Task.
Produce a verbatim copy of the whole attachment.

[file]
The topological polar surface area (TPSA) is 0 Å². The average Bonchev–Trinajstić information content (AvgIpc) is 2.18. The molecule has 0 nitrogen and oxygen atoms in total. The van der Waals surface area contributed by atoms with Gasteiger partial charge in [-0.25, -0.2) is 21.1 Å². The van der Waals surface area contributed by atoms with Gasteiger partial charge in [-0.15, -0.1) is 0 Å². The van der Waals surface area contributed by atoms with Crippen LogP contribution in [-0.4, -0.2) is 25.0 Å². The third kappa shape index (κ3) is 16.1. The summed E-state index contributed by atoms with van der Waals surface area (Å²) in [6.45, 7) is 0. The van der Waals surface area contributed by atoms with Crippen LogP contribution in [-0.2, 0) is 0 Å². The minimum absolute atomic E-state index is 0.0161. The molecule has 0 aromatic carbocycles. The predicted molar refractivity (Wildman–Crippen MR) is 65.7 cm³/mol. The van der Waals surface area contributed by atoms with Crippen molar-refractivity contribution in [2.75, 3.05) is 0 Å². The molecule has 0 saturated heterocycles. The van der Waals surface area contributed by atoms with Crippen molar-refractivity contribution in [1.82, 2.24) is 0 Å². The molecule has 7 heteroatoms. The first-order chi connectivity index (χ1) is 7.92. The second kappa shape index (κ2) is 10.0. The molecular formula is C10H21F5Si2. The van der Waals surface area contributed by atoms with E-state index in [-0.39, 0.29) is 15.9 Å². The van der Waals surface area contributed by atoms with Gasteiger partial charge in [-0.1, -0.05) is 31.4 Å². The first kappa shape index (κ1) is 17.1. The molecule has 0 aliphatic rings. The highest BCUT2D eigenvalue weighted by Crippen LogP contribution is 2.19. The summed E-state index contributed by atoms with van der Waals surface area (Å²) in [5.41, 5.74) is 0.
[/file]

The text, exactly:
The topological polar surface area (TPSA) is 0 Å². The average Bonchev–Trinajstić information content (AvgIpc) is 2.18. The molecule has 0 nitrogen and oxygen atoms in total. The van der Waals surface area contributed by atoms with Gasteiger partial charge in [-0.25, -0.2) is 21.1 Å². The van der Waals surface area contributed by atoms with Gasteiger partial charge in [-0.15, -0.1) is 0 Å². The van der Waals surface area contributed by atoms with Crippen LogP contribution in [-0.4, -0.2) is 25.0 Å². The third kappa shape index (κ3) is 16.1. The summed E-state index contributed by atoms with van der Waals surface area (Å²) in [6.45, 7) is 0. The van der Waals surface area contributed by atoms with Crippen LogP contribution in [-0.2, 0) is 0 Å². The minimum absolute atomic E-state index is 0.0161. The molecule has 0 aromatic carbocycles. The predicted molar refractivity (Wildman–Crippen MR) is 65.7 cm³/mol. The van der Waals surface area contributed by atoms with Crippen molar-refractivity contribution in [2.75, 3.05) is 0 Å². The molecule has 0 saturated heterocycles. The van der Waals surface area contributed by atoms with Crippen molar-refractivity contribution in [1.82, 2.24) is 0 Å². The molecule has 7 heteroatoms. The first-order chi connectivity index (χ1) is 7.92. The second kappa shape index (κ2) is 10.0. The molecular formula is C10H21F5Si2. The van der Waals surface area contributed by atoms with E-state index in [-0.39, 0.29) is 15.9 Å². The van der Waals surface area contributed by atoms with Gasteiger partial charge in [-0.1, -0.05) is 31.4 Å². The first kappa shape index (κ1) is 17.1. The molecule has 0 aliphatic rings. The highest BCUT2D eigenvalue weighted by Crippen LogP contribution is 2.19. The summed E-state index contributed by atoms with van der Waals surface area (Å²) in [5.41, 5.74) is 0.